According to our findings, both SCS did not affect the biomass of S. mutans single-species biofilms (CFU/mL/mg). However, a significant increase in tEPS (p < 0.0001) was observed. This result can be explained by the fact that the alterations caused in the biofilms by the SCS might not be related to growth kinetics, but to polysaccharides production, which corroborates with previous results [3,11]. Extracellular products of C. albicans affect the activation of genes related to polysaccharides production in S. mutans [12]. In C. albicans single-species biofilms, an increase in the biomass and insoluble polysaccharide production when cultured in the presence of S. mutans SCS [11] was found. In this study, S. mutans SCS favored C. albicans biofilm formation and polysaccharides production. Our results agree with previous studies which have shown a symbiotic relationship between C. albicans and S. mutans in dental caries biofilms [3,7,11] and indicate that C. albicans cultured with S. mutans increases biofilm biomass. Moreover, extracellular molecules produced by S. mutans enhances C. albicans filamentation. Our results disagree with studies reporting that S. mutans quorum sensing molecules negatively interfere with C. albicans biofilm formation and that the quorum sensing competence inducing peptide (CSP) molecules act by decreasing C. albicans viability in co-cultures [3,13].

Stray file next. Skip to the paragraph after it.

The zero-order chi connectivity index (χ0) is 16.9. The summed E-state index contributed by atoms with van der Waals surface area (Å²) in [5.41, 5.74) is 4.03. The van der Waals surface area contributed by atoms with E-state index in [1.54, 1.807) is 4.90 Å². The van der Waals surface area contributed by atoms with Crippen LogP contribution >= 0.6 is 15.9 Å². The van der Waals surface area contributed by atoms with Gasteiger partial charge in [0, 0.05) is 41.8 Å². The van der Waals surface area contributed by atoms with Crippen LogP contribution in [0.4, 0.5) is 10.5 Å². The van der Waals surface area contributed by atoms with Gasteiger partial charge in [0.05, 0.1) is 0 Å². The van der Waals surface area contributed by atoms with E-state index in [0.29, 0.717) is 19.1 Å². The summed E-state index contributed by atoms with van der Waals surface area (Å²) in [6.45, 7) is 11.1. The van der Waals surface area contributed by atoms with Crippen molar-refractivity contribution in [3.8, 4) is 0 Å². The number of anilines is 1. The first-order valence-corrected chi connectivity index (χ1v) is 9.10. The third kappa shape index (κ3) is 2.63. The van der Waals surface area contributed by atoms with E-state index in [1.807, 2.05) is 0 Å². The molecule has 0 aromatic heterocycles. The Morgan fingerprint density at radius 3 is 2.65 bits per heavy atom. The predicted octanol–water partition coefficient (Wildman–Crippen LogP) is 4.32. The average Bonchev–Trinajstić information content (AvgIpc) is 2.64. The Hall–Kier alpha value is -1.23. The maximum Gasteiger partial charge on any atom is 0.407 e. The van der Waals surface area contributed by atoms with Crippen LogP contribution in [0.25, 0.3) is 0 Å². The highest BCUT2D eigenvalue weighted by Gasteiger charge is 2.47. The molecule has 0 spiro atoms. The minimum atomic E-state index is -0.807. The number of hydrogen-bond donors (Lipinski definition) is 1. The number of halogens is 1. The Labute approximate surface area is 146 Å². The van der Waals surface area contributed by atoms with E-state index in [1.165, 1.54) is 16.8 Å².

We can suppose that only a physiological concentration of CSP produced by S. mutans was secreted and higher amounts would be necessary to affect C. albicans. Although C. albicans SCS could positively influence S. mutans cells, interactions between pathogenic bacteria and fungi remain unknown. This result confirms the symbiotic relationship between these microorganisms also previously described [7,11]. This study provides new information on interactions between microorganisms of different kingdoms. In summary, the S. mutans SCS increased the C. albicans biomass in single-species biofilms and the tEPS production of S. mutans and C. albicans in both models of biofilms. In contrast, C. albicans SCS reduced the biomass of S. mutans in single-species biofilms. Other studies must be performed to clarify the molecular mechanisms involved in the pathogenesis of dental caries biofilms formed by the microorganisms studied in this investigation.